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We need to fix the broken care system

We need to fix the broken care system
3 min read

Debbie Abrahams MP urges the Government to include a Dementia Fund in the forthcoming Spending Review to end the unfairness facing people with dementia.


Today I will be leading a Westminster Hall Debate on ‘Improving the lives of people with dementia’. This is a subject that is very close to my heart, and over the years I have done my best to raise the issues affecting people living with dementia here in Parliament and in the community, including as co-chair of the All Party Parliamentary Group on Dementia.

There are many ways to improve lives of people with dementia. It is well known that there is a social care crisis in this country, which is a dementia crisis. We need to fix the broken care system, and I am proud to support Alzheimer’s Society’s Fix Dementia Care Campaign and their call for a Dementia Fund.

In May I tabled an EDM in support of the campaign, calling for a financial injection into the social care system in the short-to-medium term, allowing for greater provision of safe and quality care, longer visits and savings to the NHS. My EDM now has backing from almost 100 MPs of all parties, and I know thousands of Alzheimer’s Society campaigners have written to their own MPs as well. I urge the Government to look at the proposal and include a Dementia Fund in the forthcoming Spending Review to end the unfairness facing people with dementia.

More investment into research is another priority. We urgently need to focus our efforts on prevention, searching for new treatments and investing in dementia research which can improve the lives of people affected by dementia today, and reduce the risk of dementia for future populations. Dementia currently costs the UK £26bn a year and I believe that at least 1% of that cost should be spent on research.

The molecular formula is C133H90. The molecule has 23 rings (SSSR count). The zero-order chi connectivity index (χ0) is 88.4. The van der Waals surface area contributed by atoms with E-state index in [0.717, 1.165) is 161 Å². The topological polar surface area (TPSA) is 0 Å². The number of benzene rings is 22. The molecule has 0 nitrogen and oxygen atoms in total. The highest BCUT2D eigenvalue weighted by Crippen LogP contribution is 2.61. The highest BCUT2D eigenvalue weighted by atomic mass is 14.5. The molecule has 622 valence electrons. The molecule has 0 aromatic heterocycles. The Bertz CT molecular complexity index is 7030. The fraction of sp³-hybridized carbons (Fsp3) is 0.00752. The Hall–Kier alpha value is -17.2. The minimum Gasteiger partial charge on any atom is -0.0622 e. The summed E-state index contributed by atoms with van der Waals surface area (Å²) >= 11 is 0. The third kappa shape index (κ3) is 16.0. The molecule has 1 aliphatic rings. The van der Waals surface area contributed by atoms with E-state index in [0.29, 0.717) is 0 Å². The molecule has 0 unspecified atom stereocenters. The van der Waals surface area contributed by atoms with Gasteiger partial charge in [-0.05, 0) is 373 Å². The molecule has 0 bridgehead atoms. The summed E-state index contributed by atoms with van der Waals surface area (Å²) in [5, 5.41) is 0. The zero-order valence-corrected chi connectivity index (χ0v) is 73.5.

Recognising the disability rights of people with dementia is critical too. Last week, the APPG on Dementia launched a report which looks into dementia and disability.  Dementia is a disability, according to the Equality Act 2010 and the United Nations Convention of the Rights of Persons with Disabilities. However, the APPG was told that society is lagging behind in this understanding and failing to uphold the disability rights of people with dementia. 

Shockingly, 98% of the 2,500+ survey respondents thought that people living with dementia are treated differently to people with other health conditions or disabilities.  They believe that this is due to the ‘hidden’ nature of dementia, and the stigma surrounding the condition.  This is simply not good enough, and we need to do more. 

 A central finding of this report is that the public, employers, organisations, governments and public bodies need to be more aware of, and recognise, the rights of people with dementia.  Action needs to be taken across a number of key areas – from employment to housing, transport to social protection- to ensure that people with dementia receive the protections and safeguards that legislation and convention provides. 

Over the coming months, the APPG on Dementia will be working with Alzheimer’s Society and other partners to turn this report’s recommendations into reality. We hope this can make a real and lasting difference to the lives of people living with dementia, and their carers.

 

Debbie Abrahams is Labour MP for Oldham East and Saddleworth. 

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